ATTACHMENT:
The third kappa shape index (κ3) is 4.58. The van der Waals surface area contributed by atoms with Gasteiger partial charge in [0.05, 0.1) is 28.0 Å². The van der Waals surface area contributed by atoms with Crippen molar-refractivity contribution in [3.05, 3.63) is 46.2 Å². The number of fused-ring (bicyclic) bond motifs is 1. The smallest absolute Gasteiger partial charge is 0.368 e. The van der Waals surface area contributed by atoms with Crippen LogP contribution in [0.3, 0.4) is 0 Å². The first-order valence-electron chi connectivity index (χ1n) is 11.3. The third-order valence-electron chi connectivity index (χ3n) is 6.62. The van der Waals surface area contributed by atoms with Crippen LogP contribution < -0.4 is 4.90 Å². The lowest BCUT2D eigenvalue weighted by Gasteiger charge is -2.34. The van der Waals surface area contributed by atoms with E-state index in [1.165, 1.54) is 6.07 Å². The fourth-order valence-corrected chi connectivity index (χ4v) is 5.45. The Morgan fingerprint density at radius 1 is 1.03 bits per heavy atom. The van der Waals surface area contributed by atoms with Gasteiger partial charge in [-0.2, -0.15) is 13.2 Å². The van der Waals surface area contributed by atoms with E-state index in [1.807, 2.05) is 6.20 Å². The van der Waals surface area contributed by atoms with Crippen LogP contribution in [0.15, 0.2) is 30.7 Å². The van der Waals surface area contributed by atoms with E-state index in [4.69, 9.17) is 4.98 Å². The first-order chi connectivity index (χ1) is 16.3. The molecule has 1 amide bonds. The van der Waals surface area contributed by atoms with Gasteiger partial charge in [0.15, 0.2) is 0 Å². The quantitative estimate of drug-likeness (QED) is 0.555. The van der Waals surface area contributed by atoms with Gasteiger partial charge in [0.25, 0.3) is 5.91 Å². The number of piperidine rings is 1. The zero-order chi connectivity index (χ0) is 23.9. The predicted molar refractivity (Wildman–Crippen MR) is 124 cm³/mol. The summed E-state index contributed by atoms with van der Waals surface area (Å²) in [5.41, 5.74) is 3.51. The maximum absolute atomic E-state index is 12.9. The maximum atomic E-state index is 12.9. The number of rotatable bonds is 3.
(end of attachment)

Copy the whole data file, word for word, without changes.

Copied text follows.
The third kappa shape index (κ3) is 4.58. The van der Waals surface area contributed by atoms with Gasteiger partial charge in [0.05, 0.1) is 28.0 Å². The van der Waals surface area contributed by atoms with Crippen molar-refractivity contribution in [3.05, 3.63) is 46.2 Å². The number of fused-ring (bicyclic) bond motifs is 1. The smallest absolute Gasteiger partial charge is 0.368 e. The van der Waals surface area contributed by atoms with Crippen LogP contribution in [0.3, 0.4) is 0 Å². The first-order valence-electron chi connectivity index (χ1n) is 11.3. The third-order valence-electron chi connectivity index (χ3n) is 6.62. The van der Waals surface area contributed by atoms with Crippen LogP contribution < -0.4 is 4.90 Å². The lowest BCUT2D eigenvalue weighted by Gasteiger charge is -2.34. The van der Waals surface area contributed by atoms with E-state index in [1.165, 1.54) is 6.07 Å². The fourth-order valence-corrected chi connectivity index (χ4v) is 5.45. The Morgan fingerprint density at radius 1 is 1.03 bits per heavy atom. The van der Waals surface area contributed by atoms with Gasteiger partial charge in [-0.2, -0.15) is 13.2 Å². The van der Waals surface area contributed by atoms with E-state index in [1.807, 2.05) is 6.20 Å². The van der Waals surface area contributed by atoms with Crippen LogP contribution in [0.15, 0.2) is 30.7 Å². The van der Waals surface area contributed by atoms with E-state index in [4.69, 9.17) is 4.98 Å². The first-order chi connectivity index (χ1) is 16.3. The molecule has 1 amide bonds. The van der Waals surface area contributed by atoms with Gasteiger partial charge in [0.15, 0.2) is 0 Å². The quantitative estimate of drug-likeness (QED) is 0.555. The van der Waals surface area contributed by atoms with Gasteiger partial charge in [0.25, 0.3) is 5.91 Å². The number of piperidine rings is 1. The zero-order chi connectivity index (χ0) is 23.9. The predicted molar refractivity (Wildman–Crippen MR) is 124 cm³/mol. The summed E-state index contributed by atoms with van der Waals surface area (Å²) in [5.41, 5.74) is 3.51. The maximum absolute atomic E-state index is 12.9. The maximum atomic E-state index is 12.9. The number of rotatable bonds is 3.